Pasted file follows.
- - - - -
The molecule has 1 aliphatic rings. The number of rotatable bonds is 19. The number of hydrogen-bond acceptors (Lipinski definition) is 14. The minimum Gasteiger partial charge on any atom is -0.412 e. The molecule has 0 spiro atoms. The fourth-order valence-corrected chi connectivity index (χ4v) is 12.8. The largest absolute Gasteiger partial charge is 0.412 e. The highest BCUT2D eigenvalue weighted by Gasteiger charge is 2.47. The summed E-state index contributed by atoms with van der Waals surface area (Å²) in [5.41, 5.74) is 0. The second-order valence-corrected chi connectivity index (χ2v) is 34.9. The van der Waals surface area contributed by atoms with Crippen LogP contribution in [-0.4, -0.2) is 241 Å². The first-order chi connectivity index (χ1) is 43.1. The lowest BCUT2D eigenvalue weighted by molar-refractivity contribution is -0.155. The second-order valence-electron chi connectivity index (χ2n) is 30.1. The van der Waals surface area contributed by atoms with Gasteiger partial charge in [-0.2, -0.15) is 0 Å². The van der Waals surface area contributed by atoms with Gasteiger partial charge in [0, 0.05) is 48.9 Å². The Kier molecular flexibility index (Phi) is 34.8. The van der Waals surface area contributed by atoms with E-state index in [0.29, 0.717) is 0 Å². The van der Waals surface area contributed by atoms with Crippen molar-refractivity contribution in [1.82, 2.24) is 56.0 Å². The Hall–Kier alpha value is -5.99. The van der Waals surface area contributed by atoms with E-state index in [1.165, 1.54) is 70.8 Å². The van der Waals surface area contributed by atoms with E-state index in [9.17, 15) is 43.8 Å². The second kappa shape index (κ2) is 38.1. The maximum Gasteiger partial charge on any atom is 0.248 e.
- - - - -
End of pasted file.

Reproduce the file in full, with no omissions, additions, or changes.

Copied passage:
The molecule has 1 aliphatic rings. The number of rotatable bonds is 19. The number of hydrogen-bond acceptors (Lipinski definition) is 14. The minimum Gasteiger partial charge on any atom is -0.412 e. The molecule has 0 spiro atoms. The fourth-order valence-corrected chi connectivity index (χ4v) is 12.8. The largest absolute Gasteiger partial charge is 0.412 e. The highest BCUT2D eigenvalue weighted by Gasteiger charge is 2.47. The summed E-state index contributed by atoms with van der Waals surface area (Å²) in [5.41, 5.74) is 0. The second-order valence-corrected chi connectivity index (χ2v) is 34.9. The van der Waals surface area contributed by atoms with Crippen LogP contribution in [-0.4, -0.2) is 241 Å². The first-order chi connectivity index (χ1) is 43.1. The lowest BCUT2D eigenvalue weighted by molar-refractivity contribution is -0.155. The second-order valence-electron chi connectivity index (χ2n) is 30.1. The van der Waals surface area contributed by atoms with Gasteiger partial charge in [-0.2, -0.15) is 0 Å². The van der Waals surface area contributed by atoms with Gasteiger partial charge in [0, 0.05) is 48.9 Å². The Kier molecular flexibility index (Phi) is 34.8. The van der Waals surface area contributed by atoms with E-state index in [0.29, 0.717) is 0 Å². The van der Waals surface area contributed by atoms with Crippen molar-refractivity contribution in [1.82, 2.24) is 56.0 Å². The Hall–Kier alpha value is -5.99. The van der Waals surface area contributed by atoms with E-state index in [1.165, 1.54) is 70.8 Å². The van der Waals surface area contributed by atoms with E-state index in [9.17, 15) is 43.8 Å². The second kappa shape index (κ2) is 38.1. The maximum Gasteiger partial charge on any atom is 0.248 e.